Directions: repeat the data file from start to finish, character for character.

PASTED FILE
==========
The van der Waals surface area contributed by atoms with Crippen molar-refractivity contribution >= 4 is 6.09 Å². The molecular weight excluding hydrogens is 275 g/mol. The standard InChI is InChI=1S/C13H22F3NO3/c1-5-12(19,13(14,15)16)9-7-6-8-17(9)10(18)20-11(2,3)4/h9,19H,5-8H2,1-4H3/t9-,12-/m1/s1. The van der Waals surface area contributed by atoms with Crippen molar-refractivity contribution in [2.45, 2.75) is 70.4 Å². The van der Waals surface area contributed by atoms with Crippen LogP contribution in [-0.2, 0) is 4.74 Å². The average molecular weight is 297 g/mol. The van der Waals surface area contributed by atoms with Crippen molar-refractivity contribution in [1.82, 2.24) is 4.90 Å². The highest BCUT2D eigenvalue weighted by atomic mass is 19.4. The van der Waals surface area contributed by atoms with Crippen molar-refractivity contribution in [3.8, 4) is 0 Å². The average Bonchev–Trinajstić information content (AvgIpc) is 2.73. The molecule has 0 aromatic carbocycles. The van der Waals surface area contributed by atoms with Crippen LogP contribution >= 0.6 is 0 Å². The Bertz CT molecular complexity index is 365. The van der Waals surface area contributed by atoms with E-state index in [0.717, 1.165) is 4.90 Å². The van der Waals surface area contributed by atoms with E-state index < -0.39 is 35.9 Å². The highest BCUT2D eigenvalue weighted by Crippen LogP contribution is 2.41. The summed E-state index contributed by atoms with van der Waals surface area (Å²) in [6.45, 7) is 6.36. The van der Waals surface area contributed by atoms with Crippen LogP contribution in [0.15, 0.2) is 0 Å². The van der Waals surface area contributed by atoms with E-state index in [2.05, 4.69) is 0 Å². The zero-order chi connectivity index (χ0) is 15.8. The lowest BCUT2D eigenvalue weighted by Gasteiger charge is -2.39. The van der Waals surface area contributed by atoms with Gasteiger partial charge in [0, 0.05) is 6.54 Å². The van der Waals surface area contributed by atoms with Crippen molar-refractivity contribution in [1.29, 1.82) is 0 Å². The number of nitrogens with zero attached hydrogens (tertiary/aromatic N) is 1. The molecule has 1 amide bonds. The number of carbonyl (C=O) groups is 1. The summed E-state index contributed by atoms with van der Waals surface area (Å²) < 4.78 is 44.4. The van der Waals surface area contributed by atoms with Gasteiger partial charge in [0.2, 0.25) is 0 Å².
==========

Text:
The van der Waals surface area contributed by atoms with Crippen molar-refractivity contribution >= 4 is 6.09 Å². The molecular weight excluding hydrogens is 275 g/mol. The standard InChI is InChI=1S/C13H22F3NO3/c1-5-12(19,13(14,15)16)9-7-6-8-17(9)10(18)20-11(2,3)4/h9,19H,5-8H2,1-4H3/t9-,12-/m1/s1. The van der Waals surface area contributed by atoms with Crippen molar-refractivity contribution in [2.45, 2.75) is 70.4 Å². The van der Waals surface area contributed by atoms with Crippen LogP contribution in [-0.2, 0) is 4.74 Å². The average molecular weight is 297 g/mol. The van der Waals surface area contributed by atoms with Crippen molar-refractivity contribution in [1.82, 2.24) is 4.90 Å². The highest BCUT2D eigenvalue weighted by atomic mass is 19.4. The van der Waals surface area contributed by atoms with Crippen molar-refractivity contribution in [3.8, 4) is 0 Å². The average Bonchev–Trinajstić information content (AvgIpc) is 2.73. The molecule has 0 aromatic carbocycles. The van der Waals surface area contributed by atoms with Crippen LogP contribution >= 0.6 is 0 Å². The Bertz CT molecular complexity index is 365. The van der Waals surface area contributed by atoms with E-state index in [0.717, 1.165) is 4.90 Å². The van der Waals surface area contributed by atoms with E-state index < -0.39 is 35.9 Å². The highest BCUT2D eigenvalue weighted by Crippen LogP contribution is 2.41. The summed E-state index contributed by atoms with van der Waals surface area (Å²) in [6.45, 7) is 6.36. The van der Waals surface area contributed by atoms with Crippen LogP contribution in [0.15, 0.2) is 0 Å². The van der Waals surface area contributed by atoms with E-state index in [2.05, 4.69) is 0 Å². The zero-order chi connectivity index (χ0) is 15.8. The lowest BCUT2D eigenvalue weighted by Gasteiger charge is -2.39. The van der Waals surface area contributed by atoms with Gasteiger partial charge in [0, 0.05) is 6.54 Å². The van der Waals surface area contributed by atoms with Crippen molar-refractivity contribution in [1.29, 1.82) is 0 Å². The number of nitrogens with zero attached hydrogens (tertiary/aromatic N) is 1. The molecule has 1 amide bonds. The number of carbonyl (C=O) groups is 1. The summed E-state index contributed by atoms with van der Waals surface area (Å²) < 4.78 is 44.4. The van der Waals surface area contributed by atoms with Gasteiger partial charge in [0.2, 0.25) is 0 Å².